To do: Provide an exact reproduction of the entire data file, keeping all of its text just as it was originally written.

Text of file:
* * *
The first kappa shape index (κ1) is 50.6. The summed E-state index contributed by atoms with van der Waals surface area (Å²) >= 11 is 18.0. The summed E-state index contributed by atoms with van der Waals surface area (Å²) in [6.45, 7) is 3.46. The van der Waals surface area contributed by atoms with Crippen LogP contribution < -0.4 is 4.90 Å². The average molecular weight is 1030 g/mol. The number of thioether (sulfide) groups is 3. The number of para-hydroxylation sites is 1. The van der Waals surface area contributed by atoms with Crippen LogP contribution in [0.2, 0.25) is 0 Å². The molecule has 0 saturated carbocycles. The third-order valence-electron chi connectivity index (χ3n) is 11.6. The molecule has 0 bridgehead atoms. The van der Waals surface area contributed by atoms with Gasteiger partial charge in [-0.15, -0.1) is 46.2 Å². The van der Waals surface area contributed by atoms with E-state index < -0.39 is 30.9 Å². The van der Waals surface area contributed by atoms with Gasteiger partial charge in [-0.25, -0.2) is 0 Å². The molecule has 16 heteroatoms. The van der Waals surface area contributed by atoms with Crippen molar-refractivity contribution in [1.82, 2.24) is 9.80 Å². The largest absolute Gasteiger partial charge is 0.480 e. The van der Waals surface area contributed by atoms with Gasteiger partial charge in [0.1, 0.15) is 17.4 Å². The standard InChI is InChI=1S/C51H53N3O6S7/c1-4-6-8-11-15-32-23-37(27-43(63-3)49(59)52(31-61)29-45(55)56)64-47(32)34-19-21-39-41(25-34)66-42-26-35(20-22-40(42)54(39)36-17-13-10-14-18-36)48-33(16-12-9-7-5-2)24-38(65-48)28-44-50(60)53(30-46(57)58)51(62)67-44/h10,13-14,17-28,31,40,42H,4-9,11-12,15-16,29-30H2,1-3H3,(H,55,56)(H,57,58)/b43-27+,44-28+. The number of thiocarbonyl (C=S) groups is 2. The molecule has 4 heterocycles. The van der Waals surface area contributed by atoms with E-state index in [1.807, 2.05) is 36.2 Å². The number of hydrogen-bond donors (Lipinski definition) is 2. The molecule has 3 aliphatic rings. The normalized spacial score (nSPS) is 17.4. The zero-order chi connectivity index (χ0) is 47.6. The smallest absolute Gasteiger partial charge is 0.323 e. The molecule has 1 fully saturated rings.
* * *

The first kappa shape index (κ1) is 50.6. The summed E-state index contributed by atoms with van der Waals surface area (Å²) >= 11 is 18.0. The summed E-state index contributed by atoms with van der Waals surface area (Å²) in [6.45, 7) is 3.46. The van der Waals surface area contributed by atoms with Crippen LogP contribution < -0.4 is 4.90 Å². The average molecular weight is 1030 g/mol. The number of thioether (sulfide) groups is 3. The number of para-hydroxylation sites is 1. The van der Waals surface area contributed by atoms with Crippen LogP contribution in [0.2, 0.25) is 0 Å². The molecule has 0 saturated carbocycles. The third-order valence-electron chi connectivity index (χ3n) is 11.6. The molecule has 0 bridgehead atoms. The van der Waals surface area contributed by atoms with Gasteiger partial charge in [-0.15, -0.1) is 46.2 Å². The van der Waals surface area contributed by atoms with E-state index < -0.39 is 30.9 Å². The van der Waals surface area contributed by atoms with Gasteiger partial charge in [-0.25, -0.2) is 0 Å². The molecule has 16 heteroatoms. The van der Waals surface area contributed by atoms with Crippen molar-refractivity contribution in [1.82, 2.24) is 9.80 Å². The largest absolute Gasteiger partial charge is 0.480 e. The van der Waals surface area contributed by atoms with Gasteiger partial charge in [0.1, 0.15) is 17.4 Å². The standard InChI is InChI=1S/C51H53N3O6S7/c1-4-6-8-11-15-32-23-37(27-43(63-3)49(59)52(31-61)29-45(55)56)64-47(32)34-19-21-39-41(25-34)66-42-26-35(20-22-40(42)54(39)36-17-13-10-14-18-36)48-33(16-12-9-7-5-2)24-38(65-48)28-44-50(60)53(30-46(57)58)51(62)67-44/h10,13-14,17-28,31,40,42H,4-9,11-12,15-16,29-30H2,1-3H3,(H,55,56)(H,57,58)/b43-27+,44-28+. The number of thiocarbonyl (C=S) groups is 2. The molecule has 4 heterocycles. The van der Waals surface area contributed by atoms with E-state index in [1.807, 2.05) is 36.2 Å². The number of hydrogen-bond donors (Lipinski definition) is 2. The molecule has 3 aliphatic rings. The normalized spacial score (nSPS) is 17.4. The zero-order chi connectivity index (χ0) is 47.6. The smallest absolute Gasteiger partial charge is 0.323 e. The molecule has 1 fully saturated rings.